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I had a quick look online. There seems to exist many different website of database archiving. Some data might be free of charge while some others might not be. I found things such as Dryad, TreeBase, DataOne or GeneBank. I think that several journals (American Naturalist, Molecular Ecology, Science and Nature for examples) force their authors to make their data available

General Question

Can you make a short review of what different database exist, what are their properties (what kind of data, what license and fees) and how to seek for data (are datasets associated to keywords or do we have to look for a paper and then look for their data).

Case study

Imagine for example, you are looking for SNP data of a spatially explicit population that recently underwent a range expansion (might be too accurate, you may want to drop down some specifications). How would you go about to look for this kind of data? (No need to pull out data but only to describe a procedure).

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  • $\begingroup$ Please leave a comment when downvoting $\endgroup$ – Remi.b May 26 '15 at 15:04
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    $\begingroup$ I am working a lot with databases, and I have to say your question is too broad. There are heaps of different databases and thousands of ways to use them. Even describing GenBank in detail would make half a book. In you case, if you can describe the biological question so well, try looking for relevant publications, take the database identifiers they give for the data they used and look at what you get. $\endgroup$ – skymningen May 27 '15 at 11:47
  • $\begingroup$ @skymningen Thanks for your comment. So, for the case study I am asking you would not try to look with keyword in a specific database but you would rather look for articles that may have potentially uploaded their datasets? Seems like it would take a long time to find relevant data. Would it be too broad to ask for a list of the different databases that exist along with their very basic feature such as broadly speaking, the nature of the data (genetic/phenotypic for example) or the field that have produced those data (ecology/biochemistry/evolutionary biology/...)? $\endgroup$ – Remi.b May 27 '15 at 14:18
  • $\begingroup$ That is still too many databases and I by far do not know all of them. I am specialised in -omics data, so I could mainly guide you there. The NCBI-databases are your best guess to get datasets, but the descriptions given there are often hard to understand if you did not read the publication. It is much easier to skim over a publication and decide if the data they used or produced is something that could help you. To help you with your case study I am already failing at the meaning of "spatially explicit", sorry. $\endgroup$ – skymningen May 28 '15 at 6:07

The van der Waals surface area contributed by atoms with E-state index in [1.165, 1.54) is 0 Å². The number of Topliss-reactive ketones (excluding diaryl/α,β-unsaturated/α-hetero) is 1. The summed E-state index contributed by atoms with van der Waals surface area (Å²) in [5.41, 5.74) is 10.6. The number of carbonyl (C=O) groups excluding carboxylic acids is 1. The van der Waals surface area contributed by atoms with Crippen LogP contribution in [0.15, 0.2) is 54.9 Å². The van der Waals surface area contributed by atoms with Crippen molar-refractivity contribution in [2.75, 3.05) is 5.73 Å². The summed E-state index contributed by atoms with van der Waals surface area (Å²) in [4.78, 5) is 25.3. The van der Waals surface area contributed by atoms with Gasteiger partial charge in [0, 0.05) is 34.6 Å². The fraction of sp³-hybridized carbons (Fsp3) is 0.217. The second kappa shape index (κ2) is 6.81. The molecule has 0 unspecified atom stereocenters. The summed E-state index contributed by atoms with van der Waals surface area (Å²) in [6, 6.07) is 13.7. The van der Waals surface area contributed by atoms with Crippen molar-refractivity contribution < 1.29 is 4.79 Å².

• $\begingroup$ @skymningen Ok. Well I guess you actually made the answer one could give through your two comments. Could make an answer out of your comments? Maybe something along the lines of: 1; One cannot summarize all data bases, there are too many of them 2; Because the datasets usually don't have enough metainformation (and eventually because tagging is not super efficient), your best bet is to look at the literature directly. $\endgroup$ – Remi.b May 28 '15 at 13:05
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As a bioinformatician, one of my tasks is quite often to get information from databases or find the correct database to compare to. There are several big databases around, but even those are way too many for any single person to know. There are databases specialising on genetic data, some specialising on taxonomic information, some on ecological information and then there are species specific databases which collect all kinds of data from a given species, genus or clade.

For me the biggest source of generalised information would be the NCBI databases, including GenBank for nucleotide sequence, their Protein database and maybe dbSNP for, well, SNPs. Then there are multiple 16S databases I have used, there is UCSC for the basic data about the human genome, flyBase for Drosophila,... I think the point should be clear. And those are only the ones that just sprang to my mind.

If you don't have a very exact question to answer like "Is there a gene similar to gene x from Drosophila present in any Bacteria?" it can be very hard to both choose the correct database and also find the important information in it efficiently.

Then there is the problem of metadata. I might be able to find sequencing data from the gut microbiome of a human treated with antibiotics quite easily. If I am looking for a specific antibiotic given over a minimal time of seven days to a different healthy humans, preferably including at least one breastfed child and it's mother (which was the one taking the antibiotics, not the child), then it's getting complicated. Here it is generally way easier to scan PubMed for some relevant publications on the matter and find out if they used published datasets or published their own.

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